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Civil aviation: Challenges en route to cruising altitude

Things are looking up for aviation in China: Last week, the Civil Aviation Administration suggested the country would need 500,000 civilian pilots by 2035 to keep up with demand, and in late October word came that authorities would begin management of low-altitude airspace next year. According to a Reuters report, guidelines on opening up airspace below 1,000 meters in 2015 are expected before year’s end, and aircraft manufacturer Airbus has forecast (pdf) that China will rank as the world’s busiest domestic air travel market within a decade.

However, visibility remains low for the details and timetable of reforms, and within the realm of civil aviation both commercial (airline) and general (private) aviation are still faced with a dearth of talent and infrastructure in China. The latter in particular remains largely unwelcome at China’s major airports and is still in need of the information systems necessary to ensure safe long-distance flights. Whatever limits there are on supply, though, demand is growing.

“Five years ago few people were talking about general aviation (GA),” said Scott Jiang, sales director for Cirrus Aircraft in China. “But now the government, private people, companies – everybody’s talking about GA.”  That said, Jiang was a bit more cautious when it came to predicting the demand for pilots two decades out: “Five-hundred thousand? I don’t think so.”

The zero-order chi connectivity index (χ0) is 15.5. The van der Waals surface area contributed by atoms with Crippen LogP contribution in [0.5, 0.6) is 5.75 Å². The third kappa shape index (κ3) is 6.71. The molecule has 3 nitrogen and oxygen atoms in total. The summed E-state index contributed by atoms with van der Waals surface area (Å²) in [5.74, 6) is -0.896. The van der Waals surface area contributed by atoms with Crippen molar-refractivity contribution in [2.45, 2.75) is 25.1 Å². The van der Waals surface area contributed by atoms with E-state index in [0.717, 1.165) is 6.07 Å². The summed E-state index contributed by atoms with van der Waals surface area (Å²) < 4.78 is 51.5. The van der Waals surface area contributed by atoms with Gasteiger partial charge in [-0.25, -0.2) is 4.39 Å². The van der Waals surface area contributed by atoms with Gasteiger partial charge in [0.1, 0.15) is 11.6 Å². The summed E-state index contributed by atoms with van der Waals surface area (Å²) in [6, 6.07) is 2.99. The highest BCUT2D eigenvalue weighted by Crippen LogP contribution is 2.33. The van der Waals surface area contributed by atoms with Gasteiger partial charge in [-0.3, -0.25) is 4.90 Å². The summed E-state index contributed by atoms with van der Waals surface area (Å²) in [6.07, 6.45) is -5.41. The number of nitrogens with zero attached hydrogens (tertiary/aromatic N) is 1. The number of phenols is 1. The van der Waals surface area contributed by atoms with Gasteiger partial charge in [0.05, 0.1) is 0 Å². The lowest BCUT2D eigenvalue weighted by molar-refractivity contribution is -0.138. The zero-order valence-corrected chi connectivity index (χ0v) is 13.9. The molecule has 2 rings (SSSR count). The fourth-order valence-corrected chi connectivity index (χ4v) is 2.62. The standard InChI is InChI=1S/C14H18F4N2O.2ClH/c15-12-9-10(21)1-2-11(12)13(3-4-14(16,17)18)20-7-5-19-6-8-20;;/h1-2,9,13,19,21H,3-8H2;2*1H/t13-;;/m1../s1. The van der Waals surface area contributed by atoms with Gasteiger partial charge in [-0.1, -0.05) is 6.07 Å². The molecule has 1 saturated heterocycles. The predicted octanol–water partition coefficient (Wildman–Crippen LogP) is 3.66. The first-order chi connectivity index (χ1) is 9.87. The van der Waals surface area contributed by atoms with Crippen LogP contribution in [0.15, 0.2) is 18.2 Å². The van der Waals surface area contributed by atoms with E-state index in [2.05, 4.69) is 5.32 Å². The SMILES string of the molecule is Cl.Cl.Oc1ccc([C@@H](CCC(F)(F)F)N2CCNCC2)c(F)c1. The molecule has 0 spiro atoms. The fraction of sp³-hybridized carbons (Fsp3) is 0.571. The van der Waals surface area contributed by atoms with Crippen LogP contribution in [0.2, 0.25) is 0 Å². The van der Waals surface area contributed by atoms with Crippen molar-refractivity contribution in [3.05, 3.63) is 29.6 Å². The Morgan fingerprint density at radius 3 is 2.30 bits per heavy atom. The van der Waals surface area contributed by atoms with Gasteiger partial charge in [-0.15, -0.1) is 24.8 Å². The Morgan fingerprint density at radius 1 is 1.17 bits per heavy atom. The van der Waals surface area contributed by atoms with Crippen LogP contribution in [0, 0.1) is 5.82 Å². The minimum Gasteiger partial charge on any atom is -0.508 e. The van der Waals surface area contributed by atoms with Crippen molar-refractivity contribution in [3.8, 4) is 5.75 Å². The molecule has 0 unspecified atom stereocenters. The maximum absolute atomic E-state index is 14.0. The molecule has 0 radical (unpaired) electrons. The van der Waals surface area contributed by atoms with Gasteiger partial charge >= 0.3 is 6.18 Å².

GA in China took off in the 1950s, but stalled in the 60s during the Cultural Revolution and didn’t really right itself until the late 90s, after the Civil Aviation Administration of China released a policy decision calling for coordinated development of the industry. That revival has continued on through the start of this century: Bill Schultz, Senior Vice President of Business Development in China for Textron Aviation, owner of Cessna Aircraft, said the company’s China fleet totaled 320, with 50 jets, 70 turboprop planes, and 210 aircraft at flight schools.

Jiang, who estimated Cirrus now has 80-100 planes in China, said he’d heard word that military clearance would no longer be required for takeoff of GA aircraft next year, but wasn’t sure it would really happen. The latest announcement from the National Security Bureau promised greater reform of how low-altitude airspace is managed (video), but didn’t give a clear timetable. Schultz said Cessna expected the government’s willingness to open up lower altitudes that are vital to GA would continue to grow.

“Access to that low altitude airspace will be much more available in a much more timely manner, and I think that’s going to open up this industry very quickly,” Schultz said.

But tight military controls on airspace over the mainland aren’t the only culprit behind Chinese aviation’s infamous inefficiency. Even if onerous low-altitude restrictions were lifted, infrastructure shortcomings would still keep many aircraft grounded, whether from delays or lack of information.

For commercial aviation, China’s airports rank worst in the world in flight delays: 82% of flights at Beijing’s international airport and 71% of flights out of Shanghai’s don’t leave on time, according to a 2013 FlightStats report (pdf), a testament to the industry’s current inability to handle large flight volume. The three-week-long curbing of commercial flights this summer for military drills also highlighted the unpredictability that keeps many here riding the rails – China’s trains run on time, even if most of them take longer than air travel.